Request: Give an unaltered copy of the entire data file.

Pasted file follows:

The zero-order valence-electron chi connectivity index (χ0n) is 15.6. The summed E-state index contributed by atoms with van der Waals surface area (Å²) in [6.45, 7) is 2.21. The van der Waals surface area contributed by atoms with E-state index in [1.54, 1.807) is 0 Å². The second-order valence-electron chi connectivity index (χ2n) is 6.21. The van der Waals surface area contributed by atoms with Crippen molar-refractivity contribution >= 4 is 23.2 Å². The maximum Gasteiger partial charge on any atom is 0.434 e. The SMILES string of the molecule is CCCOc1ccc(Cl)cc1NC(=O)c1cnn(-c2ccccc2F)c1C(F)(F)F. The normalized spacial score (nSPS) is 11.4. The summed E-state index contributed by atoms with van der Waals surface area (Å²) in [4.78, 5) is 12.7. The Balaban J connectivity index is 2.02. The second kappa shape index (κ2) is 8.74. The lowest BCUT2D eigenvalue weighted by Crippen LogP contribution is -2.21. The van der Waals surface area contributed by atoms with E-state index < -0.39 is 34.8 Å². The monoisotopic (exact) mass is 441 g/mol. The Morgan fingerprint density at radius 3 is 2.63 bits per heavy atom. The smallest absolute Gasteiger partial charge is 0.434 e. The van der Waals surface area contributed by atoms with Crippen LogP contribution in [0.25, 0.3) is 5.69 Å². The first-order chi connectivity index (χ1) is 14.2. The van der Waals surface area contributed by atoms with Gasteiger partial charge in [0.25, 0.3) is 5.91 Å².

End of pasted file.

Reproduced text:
The zero-order valence-electron chi connectivity index (χ0n) is 15.6. The summed E-state index contributed by atoms with van der Waals surface area (Å²) in [6.45, 7) is 2.21. The van der Waals surface area contributed by atoms with E-state index in [1.54, 1.807) is 0 Å². The second-order valence-electron chi connectivity index (χ2n) is 6.21. The van der Waals surface area contributed by atoms with Crippen molar-refractivity contribution >= 4 is 23.2 Å². The maximum Gasteiger partial charge on any atom is 0.434 e. The SMILES string of the molecule is CCCOc1ccc(Cl)cc1NC(=O)c1cnn(-c2ccccc2F)c1C(F)(F)F. The normalized spacial score (nSPS) is 11.4. The summed E-state index contributed by atoms with van der Waals surface area (Å²) in [4.78, 5) is 12.7. The Balaban J connectivity index is 2.02. The second kappa shape index (κ2) is 8.74. The lowest BCUT2D eigenvalue weighted by Crippen LogP contribution is -2.21. The van der Waals surface area contributed by atoms with E-state index < -0.39 is 34.8 Å². The monoisotopic (exact) mass is 441 g/mol. The Morgan fingerprint density at radius 3 is 2.63 bits per heavy atom. The smallest absolute Gasteiger partial charge is 0.434 e. The van der Waals surface area contributed by atoms with Crippen LogP contribution in [0.25, 0.3) is 5.69 Å². The first-order chi connectivity index (χ1) is 14.2. The van der Waals surface area contributed by atoms with Gasteiger partial charge in [0.25, 0.3) is 5.91 Å².